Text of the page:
The Infamous Black Bird Southern Oregon History, Revised


The Oregon and California Railroad.

How It Is Done on This Coast.
Pretty Pieces of Engineering That Were Not Worked Out in a Day.

    To run a railroad over a high mountain range to pull heavy trains over it would in the early days of railroading have been considered a marvel. Even in this day of daring railroad construction, wonder at the triumphs of engineering skill is hardly to be suppressed by the fact of their commonness. An English tourist who came into San Francisco last week over the Mount Shasta route said to a Chronicle reporter:
    "In coming to your coast I set out with the intention of not being surprised at anything. On the line between St. Paul and Portland I had my determination shaken a little, but in coming down from Portland to your city and passing over those giant mountains, where the railway makes such ascents and descents, twisting in and out along the sides of canyons of such immense depth that the passenger almost loses his head in looking down the dizzy height; when one travels for miles to gain a hundred yards in his direct journey, so circuitous is the route, I felt myself willing to go any length to express my wonder, and even awe, at the marvelous sights of which I had been a witness."
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    By the newly constructed Oregon line one gains a better idea of the roughness of the country lying between San Francisco and Portland than if he were to make a balloon voyage. In sympathy with the wonderful power that is exerted in his behalf the rail passenger participates, as it were, in the labor of climbing the heights interposed by nature in the pathway of the engineers. From Redding, the head of the Sacramento Valley, which is at an altitude of 550 feet, the railroad contorts itself upward to an altitude of 3002 feet in a distance of eighty-six miles. It may be truly said that there is not a more pretentious piece of engineering work on this continent when it is considered that the line built is not a narrow but a broad gauge and that the sharpest curves are under sixteen degrees. It is to the courtesy of Chief Engineer William Hood of the Southern Pacific Company, the man who planned this successful invasion of nature's mighty ramparts, that the Chronicle owes the opportunity of presenting [illustrations of] the alignment of the California and Oregon road over the steepest portions of its route.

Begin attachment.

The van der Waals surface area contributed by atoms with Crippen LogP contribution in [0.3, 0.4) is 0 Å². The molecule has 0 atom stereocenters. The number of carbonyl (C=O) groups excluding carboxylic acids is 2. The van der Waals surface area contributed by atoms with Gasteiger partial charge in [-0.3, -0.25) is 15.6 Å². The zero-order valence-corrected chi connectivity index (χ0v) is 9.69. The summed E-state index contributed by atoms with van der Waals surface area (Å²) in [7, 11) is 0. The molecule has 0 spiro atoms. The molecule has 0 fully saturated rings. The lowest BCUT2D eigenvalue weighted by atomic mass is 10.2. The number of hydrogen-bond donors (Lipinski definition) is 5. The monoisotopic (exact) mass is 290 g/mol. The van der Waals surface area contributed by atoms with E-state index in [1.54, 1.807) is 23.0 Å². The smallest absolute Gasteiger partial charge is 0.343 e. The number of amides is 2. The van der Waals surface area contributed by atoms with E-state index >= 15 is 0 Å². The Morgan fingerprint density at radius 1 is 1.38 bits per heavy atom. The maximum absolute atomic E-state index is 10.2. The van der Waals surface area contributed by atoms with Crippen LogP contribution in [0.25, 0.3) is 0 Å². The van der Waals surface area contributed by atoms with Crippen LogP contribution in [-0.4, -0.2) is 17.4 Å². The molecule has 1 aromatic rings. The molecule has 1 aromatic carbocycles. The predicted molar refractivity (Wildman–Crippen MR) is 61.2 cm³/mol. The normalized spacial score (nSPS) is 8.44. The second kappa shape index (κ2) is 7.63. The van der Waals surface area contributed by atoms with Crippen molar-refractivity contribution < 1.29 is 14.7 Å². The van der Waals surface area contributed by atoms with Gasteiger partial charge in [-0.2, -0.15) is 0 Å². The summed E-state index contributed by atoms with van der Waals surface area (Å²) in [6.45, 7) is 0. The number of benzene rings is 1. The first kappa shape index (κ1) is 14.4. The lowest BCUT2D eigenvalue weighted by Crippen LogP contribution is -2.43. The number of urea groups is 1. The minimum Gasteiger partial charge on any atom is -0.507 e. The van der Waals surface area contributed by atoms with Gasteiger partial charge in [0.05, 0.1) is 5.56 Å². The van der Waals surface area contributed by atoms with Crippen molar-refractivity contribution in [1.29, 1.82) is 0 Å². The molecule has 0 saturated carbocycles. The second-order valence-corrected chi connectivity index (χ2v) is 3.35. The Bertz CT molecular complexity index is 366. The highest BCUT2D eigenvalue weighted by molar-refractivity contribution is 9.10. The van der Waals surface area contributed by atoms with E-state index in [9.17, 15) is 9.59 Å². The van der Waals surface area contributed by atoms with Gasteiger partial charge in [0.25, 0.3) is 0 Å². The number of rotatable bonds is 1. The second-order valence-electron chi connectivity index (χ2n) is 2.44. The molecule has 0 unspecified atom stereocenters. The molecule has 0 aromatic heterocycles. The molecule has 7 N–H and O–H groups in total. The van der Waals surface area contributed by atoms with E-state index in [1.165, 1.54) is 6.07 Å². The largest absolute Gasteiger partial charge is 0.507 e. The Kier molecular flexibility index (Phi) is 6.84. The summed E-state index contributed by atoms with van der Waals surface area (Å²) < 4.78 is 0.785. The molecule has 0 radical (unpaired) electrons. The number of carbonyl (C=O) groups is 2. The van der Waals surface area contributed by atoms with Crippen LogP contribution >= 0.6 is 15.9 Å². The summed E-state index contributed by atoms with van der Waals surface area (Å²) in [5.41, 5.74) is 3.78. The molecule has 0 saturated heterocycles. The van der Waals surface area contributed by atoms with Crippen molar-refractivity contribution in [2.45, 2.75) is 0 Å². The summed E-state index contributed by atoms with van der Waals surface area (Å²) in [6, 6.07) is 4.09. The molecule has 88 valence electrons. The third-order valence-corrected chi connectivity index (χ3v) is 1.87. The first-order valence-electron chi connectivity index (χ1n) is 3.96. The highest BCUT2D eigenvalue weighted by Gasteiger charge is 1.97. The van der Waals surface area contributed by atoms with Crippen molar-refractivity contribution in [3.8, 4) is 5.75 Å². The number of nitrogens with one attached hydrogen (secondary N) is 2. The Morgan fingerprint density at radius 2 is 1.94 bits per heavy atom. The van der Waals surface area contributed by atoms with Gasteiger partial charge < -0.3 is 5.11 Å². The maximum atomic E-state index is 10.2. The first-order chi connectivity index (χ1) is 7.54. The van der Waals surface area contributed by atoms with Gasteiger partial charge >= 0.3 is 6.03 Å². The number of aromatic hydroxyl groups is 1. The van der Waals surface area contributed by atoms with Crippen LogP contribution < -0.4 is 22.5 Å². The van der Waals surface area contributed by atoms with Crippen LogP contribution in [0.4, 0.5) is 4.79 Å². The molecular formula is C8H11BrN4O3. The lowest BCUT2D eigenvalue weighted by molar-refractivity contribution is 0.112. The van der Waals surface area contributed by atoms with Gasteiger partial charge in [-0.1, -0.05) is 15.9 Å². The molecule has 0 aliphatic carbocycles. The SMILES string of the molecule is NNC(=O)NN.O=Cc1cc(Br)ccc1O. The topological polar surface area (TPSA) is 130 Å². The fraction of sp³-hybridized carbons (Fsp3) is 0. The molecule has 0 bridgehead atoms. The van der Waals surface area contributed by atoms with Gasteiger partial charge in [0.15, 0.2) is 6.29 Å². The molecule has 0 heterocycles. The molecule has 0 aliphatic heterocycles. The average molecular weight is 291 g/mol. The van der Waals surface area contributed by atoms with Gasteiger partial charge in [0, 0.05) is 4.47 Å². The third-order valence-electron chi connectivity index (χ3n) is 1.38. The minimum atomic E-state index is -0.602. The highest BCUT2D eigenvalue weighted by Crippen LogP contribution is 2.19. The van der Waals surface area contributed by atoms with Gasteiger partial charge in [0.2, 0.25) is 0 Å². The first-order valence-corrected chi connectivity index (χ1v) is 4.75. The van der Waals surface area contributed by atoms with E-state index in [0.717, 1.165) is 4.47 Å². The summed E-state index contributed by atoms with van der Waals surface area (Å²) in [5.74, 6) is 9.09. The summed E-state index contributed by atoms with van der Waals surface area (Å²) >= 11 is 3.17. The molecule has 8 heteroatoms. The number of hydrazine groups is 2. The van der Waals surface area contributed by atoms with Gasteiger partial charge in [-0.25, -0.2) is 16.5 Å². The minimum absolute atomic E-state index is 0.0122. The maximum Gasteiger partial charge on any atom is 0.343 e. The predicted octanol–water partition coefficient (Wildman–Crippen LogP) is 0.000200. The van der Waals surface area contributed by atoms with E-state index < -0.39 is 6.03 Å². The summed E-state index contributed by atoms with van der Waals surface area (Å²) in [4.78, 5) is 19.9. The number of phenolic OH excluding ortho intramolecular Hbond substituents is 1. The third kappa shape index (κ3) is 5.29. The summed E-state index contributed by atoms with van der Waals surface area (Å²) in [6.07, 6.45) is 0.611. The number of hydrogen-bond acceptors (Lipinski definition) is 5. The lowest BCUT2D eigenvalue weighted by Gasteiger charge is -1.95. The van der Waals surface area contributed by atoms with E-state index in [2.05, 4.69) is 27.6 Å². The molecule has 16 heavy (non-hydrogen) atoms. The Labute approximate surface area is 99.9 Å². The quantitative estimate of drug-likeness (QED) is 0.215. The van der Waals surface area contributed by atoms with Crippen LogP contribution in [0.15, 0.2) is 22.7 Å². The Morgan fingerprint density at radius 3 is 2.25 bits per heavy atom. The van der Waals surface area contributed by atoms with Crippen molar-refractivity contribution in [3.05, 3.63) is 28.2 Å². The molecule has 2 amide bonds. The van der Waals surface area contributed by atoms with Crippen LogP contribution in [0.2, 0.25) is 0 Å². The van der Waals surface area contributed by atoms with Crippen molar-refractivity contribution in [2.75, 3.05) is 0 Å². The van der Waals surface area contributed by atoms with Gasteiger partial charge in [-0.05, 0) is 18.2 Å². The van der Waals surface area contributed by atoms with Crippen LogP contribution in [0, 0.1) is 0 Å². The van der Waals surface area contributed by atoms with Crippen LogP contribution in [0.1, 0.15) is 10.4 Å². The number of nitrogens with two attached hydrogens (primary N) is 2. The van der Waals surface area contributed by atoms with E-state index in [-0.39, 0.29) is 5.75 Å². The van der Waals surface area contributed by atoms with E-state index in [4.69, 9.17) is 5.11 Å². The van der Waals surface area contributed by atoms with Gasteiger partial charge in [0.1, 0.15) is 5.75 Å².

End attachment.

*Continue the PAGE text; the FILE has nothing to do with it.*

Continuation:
The diagram representing a section of the line between Dunsmuir and McCloud, along the Sacramento River, is intended to illustrate how a gain in an elevation of about 1000 feet in ten miles was made by the engines. The road here describes a double horseshoe, of a most elongated form, the line doubling upon itself three times. From the southern end of the section shown to the point marked as the eighteenth crossing of the Sacramento River is a distance of about four miles. The road proceeds to the crossing and then turns directly around and runs toward the starting point, thus covering an apparently useless stretch of another four miles, the doubling process bringing the line back within 100 yards of the lower track, though it is over 200 feet above it. In an air line the distance from Dunsmuir--just below the southern end of the section shown--to McCloud is only six miles, but by the railroad it is nearly fifteen.